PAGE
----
Nike vs. Adidas: Who Is Really Winning the 2014 World Cup Brand Battle? Live


By Stephen M Zorio

The war, it might seem, has already been won.

In the lead up to the 2014 FIFA World Cup, as fans and experts debated who might win the actual tournament, marketers and advertisers (and those who cover them) focused on a slightly different narrative: Nike vs. Adidas. A cursory Google search of "Nike Adidas World Cup" demonstrates how sharply the battle lines were drawn.


Those same results are replete with assertions that Nike (fittingly, the Greek goddess who personified victory), had already won the 2014 World Cup showdown -- before the first goal was scored. Indeed, our own Battle of the Brands infographic demonstrates what a pitched battle Adidas is facing given the sheer reach of the Nike brand.

In addition, some of the early headlines have also made it seem the German sporting gear giant is already on the defensive.

A spokesman for Adidas told the Daily Mail that Nike's actions regarding the England players have them upset. "This is a massive issue for us and it’s very naughty what Nike are doing."

Further, the thinking goes, because Nike backs more teams than Adidas (though by a negligible 10 to 9 margin), and has more superstars in the fold, the US brand has more exposure and, thus, more success.

So given Nike's reach, superstars and the general consensus, the war is over, right? Not so fast.

There is nothing to be gained by discounting the success Nike has had so far. But it is entirely fair to both step back and look at the metrics and to embrace that time honored adage: This fight is far from finished.

On the Pitch

Nike's swoosh appears on the kits for Australia, Brazil, Croatia, England, France, Greece, Netherlands, Portugal, South Korea and the United States. As far as eyeballs go, that's an impressive chunk of the world's population. But Adidas has its logo affixed to the kits of Argentina, Bosnia & Herzegovina, Colombia, Germany, Japan, Mexico, Nigeria, Russia and Spain. That's almost a draw.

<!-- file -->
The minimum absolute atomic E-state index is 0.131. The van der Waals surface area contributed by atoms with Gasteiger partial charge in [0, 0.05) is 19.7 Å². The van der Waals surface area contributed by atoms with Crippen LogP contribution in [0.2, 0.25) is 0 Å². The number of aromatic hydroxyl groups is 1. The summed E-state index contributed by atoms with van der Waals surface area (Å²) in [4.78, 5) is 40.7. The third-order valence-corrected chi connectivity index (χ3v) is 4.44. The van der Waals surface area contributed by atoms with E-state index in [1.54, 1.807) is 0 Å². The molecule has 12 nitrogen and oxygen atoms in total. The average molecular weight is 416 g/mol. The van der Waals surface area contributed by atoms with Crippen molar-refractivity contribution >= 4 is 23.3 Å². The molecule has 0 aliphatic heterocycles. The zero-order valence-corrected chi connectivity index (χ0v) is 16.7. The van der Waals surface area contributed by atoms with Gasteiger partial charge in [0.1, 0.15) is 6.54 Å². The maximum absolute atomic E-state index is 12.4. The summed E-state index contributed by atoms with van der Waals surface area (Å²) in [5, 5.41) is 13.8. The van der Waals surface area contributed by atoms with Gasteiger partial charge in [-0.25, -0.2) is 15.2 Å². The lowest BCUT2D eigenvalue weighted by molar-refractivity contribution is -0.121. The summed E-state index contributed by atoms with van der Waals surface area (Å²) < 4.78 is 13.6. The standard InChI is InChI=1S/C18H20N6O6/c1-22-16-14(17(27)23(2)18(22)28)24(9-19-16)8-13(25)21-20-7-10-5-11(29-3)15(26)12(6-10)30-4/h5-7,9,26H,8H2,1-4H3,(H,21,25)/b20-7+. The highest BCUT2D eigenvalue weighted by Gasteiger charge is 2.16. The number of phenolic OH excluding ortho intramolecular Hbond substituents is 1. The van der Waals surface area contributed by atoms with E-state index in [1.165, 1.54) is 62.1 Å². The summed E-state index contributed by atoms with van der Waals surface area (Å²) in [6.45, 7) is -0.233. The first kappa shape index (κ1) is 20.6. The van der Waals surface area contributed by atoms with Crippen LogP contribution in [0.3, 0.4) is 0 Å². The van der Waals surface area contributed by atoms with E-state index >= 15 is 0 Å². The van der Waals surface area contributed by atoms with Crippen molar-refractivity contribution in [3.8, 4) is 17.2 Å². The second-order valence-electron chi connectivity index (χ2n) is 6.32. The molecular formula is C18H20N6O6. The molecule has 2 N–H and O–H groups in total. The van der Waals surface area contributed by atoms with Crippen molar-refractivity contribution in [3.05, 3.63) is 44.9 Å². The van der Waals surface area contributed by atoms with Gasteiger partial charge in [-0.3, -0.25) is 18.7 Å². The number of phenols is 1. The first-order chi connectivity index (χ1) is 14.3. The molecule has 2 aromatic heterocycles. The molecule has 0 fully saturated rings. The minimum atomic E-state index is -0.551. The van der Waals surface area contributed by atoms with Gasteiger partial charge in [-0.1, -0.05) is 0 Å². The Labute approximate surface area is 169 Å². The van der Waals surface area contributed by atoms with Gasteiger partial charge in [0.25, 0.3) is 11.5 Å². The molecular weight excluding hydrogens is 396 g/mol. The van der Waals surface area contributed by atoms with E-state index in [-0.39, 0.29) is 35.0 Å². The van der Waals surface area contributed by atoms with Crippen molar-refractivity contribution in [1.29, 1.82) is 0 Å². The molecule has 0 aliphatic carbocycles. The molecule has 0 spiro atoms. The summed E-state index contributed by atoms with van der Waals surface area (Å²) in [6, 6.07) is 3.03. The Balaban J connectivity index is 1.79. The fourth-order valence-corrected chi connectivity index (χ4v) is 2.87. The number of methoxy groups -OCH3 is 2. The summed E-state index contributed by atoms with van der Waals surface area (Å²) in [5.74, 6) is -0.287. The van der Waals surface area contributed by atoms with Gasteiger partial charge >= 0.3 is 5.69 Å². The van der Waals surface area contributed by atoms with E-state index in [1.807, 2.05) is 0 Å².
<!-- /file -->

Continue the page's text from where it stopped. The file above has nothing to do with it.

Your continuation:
So far the dueling sponsor groups have not exactly outdone one another in terms of record either. Brazil will almost certainly advance, but Australia is already out and Croatia, England, Greece, Portugal and South Korea are on somewhat shaky ground. Adidas had to cringe when defending champion Spain was eliminated, but Argentina, Germany and Colombia are leading their respective groups.

In an event like the World Cup, it's less about spreading your brand around (though that does matter), than it is branding in the right places. Oddsmakers have already determined that only three teams have any real hope of winning the World Cup this year. Taken with the appropriately sized grain of salt, it is still telling that only one of those (Brazil) is a Nike brand while the other two (Argentina and Germany) are sporting the Adidas logo. It's less a war of attrition than it is a war of spending wisely.

It's still anyone's guess as to which squad will emerge victorious, and the World Cup does not lack for upsets, but -- right now -- Adidas is in a slightly better spot. And while Brazil's draw against Mexico didn't drastically alter its chances of advancing, it has both put the Nike-backed squad on somewhat more tenuous ground and given more credence to another Adidas-backed team.

In the Stars

Nike -- as demonstrated previously -- knows the power of linking itself with superstars and, at a glance, the US sportswear giant has a distinct advantage here.

Bloomberg Businessweek found "Nike also claims the most famous Brazilian player, Neymar Jr., who ranks seventh in Repucom’s Celebrity DBI, a composite of results from surveys querying consumers in 15 countries about awareness, appeal, influence, and other factors that play into endorsement value. Of the top 10, only three players wear Adidas shoes: Lionel Messi, Fernando Torres, and Iker Casillas. Thierry Henry is the lone Puma representative—the rest are Nike."

The only real hope for Adidas is that some of its lesser known stars rise to the occasion on football's biggest stage. And while "hope for the best" is hardly a sound strategy, it would also be disingenuous to discount those players altogether. An excellent example from the early games is Germany's Tomas Müller. 

The Guardian notes that, while his performance was unexpected, Müller still managed to outshine the much more heralded Ronaldo. 

Not only did he net a hat trick in Germany's rout of Portugal, but his involvement in an ugly head-butting incident may have sealed the fate of both a Nike backed team (Portugal) and its most famous player (Cristiano Ronaldo).  

Nike will continue to reap the benefits of backing players like Ronaldo, and for many years beyond 2014. But the lesson here is that there are many opportunities to be had -- if you show up to the fight prepared. While he wasn't talking about football, Louis Pasteur had it right when he said "[C]hance favors the prepared mind."

Rather than fret over a lack of headline grabbing names, Adidas found other soldiers (so to speak) to carry its flag. Not every team has a Ronaldo, but having Ronaldo is no guarantee of success. Understanding who (and what) your audience finds compelling beyond the obvious is how you can find success in the face of overwhelming odds.

On the web